• Frequent check-ins for understanding, prompted by the teacher.

  • Modify assignments; have the child complete only odd-numbered problems, allow them the use of a word processor, or give an oral exam instead of a high-pressure, written exam.

  • Allow extra time on quizzes, exams, and in-class assignments.

  • Consider having the child present to the teacher alone, or have the child audiotape or videotape the presentation at home.

  • Record class lectures or use a scribe for notes

Other Accommodations for Anxiety

  • Preferential group (teacher or adult child knows well) for field trips

  • Help after illness: Missed work can spike anxious feelings. Providing class notes and exempting students from missed homework can help.

  • Assign a responsible buddy to copy notes and share handouts.

  • If tests are given the day of the child’s return, give them the option to take the test at another time and use the test-time to make up any other missing work.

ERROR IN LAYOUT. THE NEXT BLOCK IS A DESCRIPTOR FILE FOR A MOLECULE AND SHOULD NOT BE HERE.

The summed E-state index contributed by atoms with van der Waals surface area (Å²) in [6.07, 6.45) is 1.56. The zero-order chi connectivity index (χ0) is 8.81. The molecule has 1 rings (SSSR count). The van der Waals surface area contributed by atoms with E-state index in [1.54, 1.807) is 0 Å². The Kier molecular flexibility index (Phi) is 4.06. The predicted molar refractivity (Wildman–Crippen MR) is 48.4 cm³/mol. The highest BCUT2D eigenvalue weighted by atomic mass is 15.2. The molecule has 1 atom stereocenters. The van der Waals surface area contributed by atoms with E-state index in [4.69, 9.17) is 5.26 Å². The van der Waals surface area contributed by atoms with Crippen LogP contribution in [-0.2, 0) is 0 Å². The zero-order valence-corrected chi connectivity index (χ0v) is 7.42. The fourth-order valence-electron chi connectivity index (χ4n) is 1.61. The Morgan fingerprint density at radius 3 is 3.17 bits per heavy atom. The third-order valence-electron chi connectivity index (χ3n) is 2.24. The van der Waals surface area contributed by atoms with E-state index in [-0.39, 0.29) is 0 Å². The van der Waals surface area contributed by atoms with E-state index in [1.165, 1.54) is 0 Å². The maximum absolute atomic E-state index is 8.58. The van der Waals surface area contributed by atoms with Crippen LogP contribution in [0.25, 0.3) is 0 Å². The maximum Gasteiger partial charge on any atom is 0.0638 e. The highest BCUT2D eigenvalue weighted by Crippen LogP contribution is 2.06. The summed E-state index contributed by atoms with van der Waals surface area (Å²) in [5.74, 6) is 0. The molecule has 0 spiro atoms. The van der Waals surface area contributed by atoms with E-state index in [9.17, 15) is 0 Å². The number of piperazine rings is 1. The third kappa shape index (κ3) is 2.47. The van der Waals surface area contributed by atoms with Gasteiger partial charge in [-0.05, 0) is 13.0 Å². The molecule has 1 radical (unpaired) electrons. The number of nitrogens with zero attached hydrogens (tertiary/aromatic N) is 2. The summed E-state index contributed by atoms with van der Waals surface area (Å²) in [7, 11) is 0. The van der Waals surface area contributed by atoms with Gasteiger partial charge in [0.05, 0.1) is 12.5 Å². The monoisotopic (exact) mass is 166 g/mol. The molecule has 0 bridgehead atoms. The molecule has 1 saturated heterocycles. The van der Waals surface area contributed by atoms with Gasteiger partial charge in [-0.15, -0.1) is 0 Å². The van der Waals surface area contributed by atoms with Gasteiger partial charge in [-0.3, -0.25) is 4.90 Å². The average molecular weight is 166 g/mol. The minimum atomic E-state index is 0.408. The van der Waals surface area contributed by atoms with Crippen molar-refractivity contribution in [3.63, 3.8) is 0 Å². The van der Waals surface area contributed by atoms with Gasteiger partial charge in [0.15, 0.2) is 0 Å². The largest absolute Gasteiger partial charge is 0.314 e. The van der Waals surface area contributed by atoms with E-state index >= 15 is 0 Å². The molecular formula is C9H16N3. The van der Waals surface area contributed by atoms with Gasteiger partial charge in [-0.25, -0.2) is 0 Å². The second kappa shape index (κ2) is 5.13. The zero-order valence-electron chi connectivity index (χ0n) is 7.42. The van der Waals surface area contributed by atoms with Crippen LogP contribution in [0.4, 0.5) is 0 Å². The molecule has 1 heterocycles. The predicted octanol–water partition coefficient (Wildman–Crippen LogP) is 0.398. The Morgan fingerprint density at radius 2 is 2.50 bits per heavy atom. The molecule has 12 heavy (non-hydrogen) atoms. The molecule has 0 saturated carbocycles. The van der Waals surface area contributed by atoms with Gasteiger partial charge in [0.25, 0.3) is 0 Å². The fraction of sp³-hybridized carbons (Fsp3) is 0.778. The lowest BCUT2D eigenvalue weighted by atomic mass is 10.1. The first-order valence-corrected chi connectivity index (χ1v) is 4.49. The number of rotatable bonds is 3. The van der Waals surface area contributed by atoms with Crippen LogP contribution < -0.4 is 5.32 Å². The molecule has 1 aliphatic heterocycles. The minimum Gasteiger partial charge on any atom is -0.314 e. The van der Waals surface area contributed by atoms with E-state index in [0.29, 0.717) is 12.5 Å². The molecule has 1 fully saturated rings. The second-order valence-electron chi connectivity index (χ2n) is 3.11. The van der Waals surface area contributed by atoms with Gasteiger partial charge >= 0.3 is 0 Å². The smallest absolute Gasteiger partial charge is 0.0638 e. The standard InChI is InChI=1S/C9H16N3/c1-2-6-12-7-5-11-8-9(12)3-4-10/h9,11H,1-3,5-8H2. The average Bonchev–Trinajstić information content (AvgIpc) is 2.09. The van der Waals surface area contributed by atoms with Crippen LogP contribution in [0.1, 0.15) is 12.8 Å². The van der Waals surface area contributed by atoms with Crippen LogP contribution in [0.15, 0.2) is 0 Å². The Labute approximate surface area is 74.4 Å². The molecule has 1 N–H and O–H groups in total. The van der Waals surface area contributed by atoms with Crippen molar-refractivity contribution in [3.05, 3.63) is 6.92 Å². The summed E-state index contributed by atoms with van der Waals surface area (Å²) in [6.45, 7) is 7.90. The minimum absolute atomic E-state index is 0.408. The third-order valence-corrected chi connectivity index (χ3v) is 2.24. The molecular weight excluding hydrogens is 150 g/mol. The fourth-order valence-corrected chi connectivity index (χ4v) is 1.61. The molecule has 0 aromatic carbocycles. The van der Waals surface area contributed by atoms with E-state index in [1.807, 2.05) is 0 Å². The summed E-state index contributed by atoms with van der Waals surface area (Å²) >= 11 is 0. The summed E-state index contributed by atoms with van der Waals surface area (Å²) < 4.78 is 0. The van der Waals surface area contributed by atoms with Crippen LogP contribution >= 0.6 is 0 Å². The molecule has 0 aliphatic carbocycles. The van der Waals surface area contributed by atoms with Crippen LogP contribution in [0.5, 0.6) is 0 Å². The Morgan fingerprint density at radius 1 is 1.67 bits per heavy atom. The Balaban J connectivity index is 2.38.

• Substitute teachers: Letting the child or family know when a substitute will be in the classroom can help the child prepare.

  • Determine the child’s comfort with either closed-ended questions (requiring a yes or no) or with opinion questions. Start with whichever is easiest.

  • Use a signal to let the child know that their turn is coming.

  • Provide opportunities for the child to share knowledge on topics in which they are most confident.

  • Fire and safety drills-While these drills are necessary, anxious children can becvery distressed by imagining these events. If there is an opportunity, signal the child in person just before the alarm sounds. This may buffer the surprise of the drill and allow children to mobilize with less distress.

Adapted from A Day in our Shoes
Anxiety and School Avoidance Webinar
February 19, 2020, 12:00-1:00pm

Is getting your child to school a struggle?

Anxiety is a natural part of childhood, but when anxiety impedes on your child’s ability to learn, you may need support and services through the Committee on Special Education. Learn how to collaborate with your child’s school and what supports and services are available through school when your child has anxiety.

This webinar will not be broadcast in our office. To participate, you must have access to a computer at another location – your home, office, or other facility.

REGISTRATION IS REQUIRED. To register, please use this link –

Additional Resources